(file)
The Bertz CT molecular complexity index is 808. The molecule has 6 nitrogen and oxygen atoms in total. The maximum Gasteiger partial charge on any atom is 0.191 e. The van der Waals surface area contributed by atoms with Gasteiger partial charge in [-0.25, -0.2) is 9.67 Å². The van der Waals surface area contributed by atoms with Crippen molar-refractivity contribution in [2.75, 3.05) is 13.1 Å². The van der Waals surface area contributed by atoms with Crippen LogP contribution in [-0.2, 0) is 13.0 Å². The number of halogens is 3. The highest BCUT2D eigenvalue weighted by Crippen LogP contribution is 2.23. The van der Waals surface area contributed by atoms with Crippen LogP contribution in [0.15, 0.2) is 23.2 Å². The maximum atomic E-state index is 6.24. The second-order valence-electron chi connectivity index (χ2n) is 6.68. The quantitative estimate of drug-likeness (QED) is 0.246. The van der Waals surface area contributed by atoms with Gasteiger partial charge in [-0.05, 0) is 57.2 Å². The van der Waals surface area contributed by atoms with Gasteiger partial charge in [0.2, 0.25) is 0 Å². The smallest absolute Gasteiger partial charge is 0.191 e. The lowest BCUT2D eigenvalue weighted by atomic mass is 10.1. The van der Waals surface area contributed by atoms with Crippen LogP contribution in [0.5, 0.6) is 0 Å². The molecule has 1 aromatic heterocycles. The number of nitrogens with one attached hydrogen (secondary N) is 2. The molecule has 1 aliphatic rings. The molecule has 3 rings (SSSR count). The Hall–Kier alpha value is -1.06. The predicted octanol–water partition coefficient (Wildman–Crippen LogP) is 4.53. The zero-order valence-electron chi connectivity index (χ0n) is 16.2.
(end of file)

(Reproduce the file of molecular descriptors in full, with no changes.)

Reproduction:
The Bertz CT molecular complexity index is 808. The molecule has 6 nitrogen and oxygen atoms in total. The maximum Gasteiger partial charge on any atom is 0.191 e. The van der Waals surface area contributed by atoms with Gasteiger partial charge in [-0.25, -0.2) is 9.67 Å². The van der Waals surface area contributed by atoms with Crippen molar-refractivity contribution in [2.75, 3.05) is 13.1 Å². The van der Waals surface area contributed by atoms with Crippen LogP contribution in [-0.2, 0) is 13.0 Å². The number of halogens is 3. The highest BCUT2D eigenvalue weighted by Crippen LogP contribution is 2.23. The van der Waals surface area contributed by atoms with Crippen LogP contribution in [0.15, 0.2) is 23.2 Å². The maximum atomic E-state index is 6.24. The second-order valence-electron chi connectivity index (χ2n) is 6.68. The quantitative estimate of drug-likeness (QED) is 0.246. The van der Waals surface area contributed by atoms with Gasteiger partial charge in [-0.05, 0) is 57.2 Å². The van der Waals surface area contributed by atoms with Gasteiger partial charge in [0.2, 0.25) is 0 Å². The smallest absolute Gasteiger partial charge is 0.191 e. The lowest BCUT2D eigenvalue weighted by atomic mass is 10.1. The van der Waals surface area contributed by atoms with Crippen LogP contribution in [0.5, 0.6) is 0 Å². The molecule has 1 aromatic heterocycles. The number of nitrogens with one attached hydrogen (secondary N) is 2. The molecule has 1 aliphatic rings. The molecule has 3 rings (SSSR count). The Hall–Kier alpha value is -1.06. The predicted octanol–water partition coefficient (Wildman–Crippen LogP) is 4.53. The zero-order valence-electron chi connectivity index (χ0n) is 16.2.